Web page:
Michigan House Republicans vote to toughen petition drive rules
Lansing — Michigan’s Republican-led House late Wednesday approved new rules for petition drives that would limit the number of signatures that could be collected from voters who live in any one part of the state.
The 11 p.m. lame-duck vote came after a series of revisions designed to address concerns raised by Right to Life of Michigan, an anti-abortion group that has routinely used the initiative process to enact laws and blasted an earlier version of the bill.
Sponsoring Rep. Jim Lower, R-Cedar Lake, said his amended proposal would bring new transparency to petition drives increasingly funded by out-of-state special interest groups, but critics argued it would make the process harder for average citizens.
“It saddens me that my own political party is advocating for it,” said Rep. Martin Howrylak, R-Troy. “When we say reforms, we really mean obstacles to the general public.”
Under the revised legislation now heading to the Senate, petition groups could collect no more than 15 percent of their signatures from any congressional district. Groups submitting signatures to the state would have to show the Secretary of State they met the requirement.
Paid circulators, but not volunteers, would be required to file an affidavit with the state before collecting any signatures, which would otherwise be invalidated. And petition sheets would have to indicate if the circulator is paid or a volunteer.
“This will bring much needed transparency and accountability into our petition gathering process,” Lower said. “It also ensures statewide input on these types of proposals.”
The Iosco County Republican noted he lives in a rural area that petition circulators rarely mine for signatures, arguing voters across the state “deserve a fair shake in this petition gathering process.”
But Howrylak argued that where petition signatures come from is irrelevant. “All we’re talking about is the right to get the question on the ballot,” when voters across the state get "the opportunity to participate in the process," he said.
Michigan’s Constitution guarantees the right to initiate legislation or propose constitutional amendments through petition drives, but it does not put any limits on what part of the state signatures can be collected from.
Voters approved three separate ballot measures this fall, while the Republican-led Legislature adopted minimum wage and paid sick leave initiatives in order to make them easier to change, which lawmakers voted to do last week.
Democrats, who pounded their desks to applaud Howrylak’s criticism of the proposal, also argued against the bill, which Rep. Vanessa Guerra of Saginaw said has “so many constitutional defects … I can hardly count them.”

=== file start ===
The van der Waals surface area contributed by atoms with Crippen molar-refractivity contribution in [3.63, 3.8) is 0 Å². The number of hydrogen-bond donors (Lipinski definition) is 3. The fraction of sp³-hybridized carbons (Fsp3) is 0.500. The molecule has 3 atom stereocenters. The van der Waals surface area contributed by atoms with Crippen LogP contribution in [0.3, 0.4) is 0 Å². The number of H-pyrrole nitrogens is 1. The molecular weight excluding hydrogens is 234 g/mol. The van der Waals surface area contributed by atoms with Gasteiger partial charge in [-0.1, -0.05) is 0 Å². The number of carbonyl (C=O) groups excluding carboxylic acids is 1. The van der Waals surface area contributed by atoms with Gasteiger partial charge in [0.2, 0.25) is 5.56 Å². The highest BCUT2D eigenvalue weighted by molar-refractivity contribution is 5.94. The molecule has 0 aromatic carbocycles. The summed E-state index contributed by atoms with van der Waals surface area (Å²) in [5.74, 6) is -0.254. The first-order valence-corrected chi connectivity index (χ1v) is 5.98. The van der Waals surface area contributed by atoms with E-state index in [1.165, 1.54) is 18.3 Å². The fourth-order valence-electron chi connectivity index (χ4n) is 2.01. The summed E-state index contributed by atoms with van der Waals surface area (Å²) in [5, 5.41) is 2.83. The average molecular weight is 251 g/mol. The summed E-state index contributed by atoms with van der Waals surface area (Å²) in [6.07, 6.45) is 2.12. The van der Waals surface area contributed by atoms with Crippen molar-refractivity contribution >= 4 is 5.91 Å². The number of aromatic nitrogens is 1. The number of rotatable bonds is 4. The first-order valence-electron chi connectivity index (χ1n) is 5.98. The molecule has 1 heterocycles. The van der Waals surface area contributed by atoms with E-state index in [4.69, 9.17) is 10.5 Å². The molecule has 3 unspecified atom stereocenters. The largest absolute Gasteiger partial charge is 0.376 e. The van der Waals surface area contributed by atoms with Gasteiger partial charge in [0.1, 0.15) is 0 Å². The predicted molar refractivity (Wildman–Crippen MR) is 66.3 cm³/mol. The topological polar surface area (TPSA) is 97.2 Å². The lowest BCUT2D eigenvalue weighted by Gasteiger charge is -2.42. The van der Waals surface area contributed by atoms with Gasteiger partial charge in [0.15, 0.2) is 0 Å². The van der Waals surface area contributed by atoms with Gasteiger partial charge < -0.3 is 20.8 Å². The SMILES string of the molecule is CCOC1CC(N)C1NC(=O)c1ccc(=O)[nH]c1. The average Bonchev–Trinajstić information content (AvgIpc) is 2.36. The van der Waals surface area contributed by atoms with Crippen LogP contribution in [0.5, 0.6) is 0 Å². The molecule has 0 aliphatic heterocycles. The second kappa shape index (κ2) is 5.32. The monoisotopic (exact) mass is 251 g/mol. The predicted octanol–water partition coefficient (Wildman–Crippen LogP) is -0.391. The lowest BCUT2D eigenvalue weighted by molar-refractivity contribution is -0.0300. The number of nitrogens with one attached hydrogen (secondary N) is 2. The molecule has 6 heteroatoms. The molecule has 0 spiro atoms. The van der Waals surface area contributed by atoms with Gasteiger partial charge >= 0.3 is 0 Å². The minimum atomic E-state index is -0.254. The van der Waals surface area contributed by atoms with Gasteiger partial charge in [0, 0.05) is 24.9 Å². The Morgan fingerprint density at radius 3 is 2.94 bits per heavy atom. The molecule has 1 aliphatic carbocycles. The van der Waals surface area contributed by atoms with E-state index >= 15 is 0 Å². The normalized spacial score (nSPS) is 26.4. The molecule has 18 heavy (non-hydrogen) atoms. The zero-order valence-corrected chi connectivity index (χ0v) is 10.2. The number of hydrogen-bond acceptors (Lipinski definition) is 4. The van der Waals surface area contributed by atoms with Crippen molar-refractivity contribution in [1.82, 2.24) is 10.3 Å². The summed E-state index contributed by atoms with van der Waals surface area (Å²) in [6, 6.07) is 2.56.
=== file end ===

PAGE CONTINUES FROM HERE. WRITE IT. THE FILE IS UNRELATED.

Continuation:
Rep. Youssef Rabhi, D-Ann Arbor, said the proposed rules “would have a chilling effect across the state and make it so people can no longer petition their government.”
The proposal would add several new requirements for petition committees seeking to put initiatives, constitutional amendments or referendums on the ballot.
Organizers would be required to sort petitions by congressional district when submitting them to the state for review. They also would be required to “certify” to the Secretary of State that no more than 15 percent of the signatures came from any one congressional district.
The petition drive proposal, introduced last week and backed by business groups like the West Michigan Policy forum, passed the House in a 60-49 vote.
“It will prevent fraud, it will better inform voters and it will require widespread support for ballot initiatives,” forum attorney John Bursch, a former Michigan solicitor general, said earlier Wednesday.
Michigan petition drives already will become more arduous in upcoming election cycles because record turnout this fall will boost signature requirements, which are adjusted every four years based on the number of midterm voters in statewide races.
"I don't think it's too difficult," Lower said, noting Right to Life of Michigan now is officially "neutral" on the bill and no longer opposes it. "Even they agree that they can still get things on the ballot, and I'm comfortable that voters and people circulating these measures can."
Separately, the House approved by wide margins several petition drive reform proposals introduced last year by Democrats, including measures that would make it a misdemeanor crime for a circulator to knowingly mislead a voter about the contents of a petition and require paid circulators to wear a badge indicating their paid status.
Those measures now also head to the Senate for consideration next week in the final days of the lame-duck session.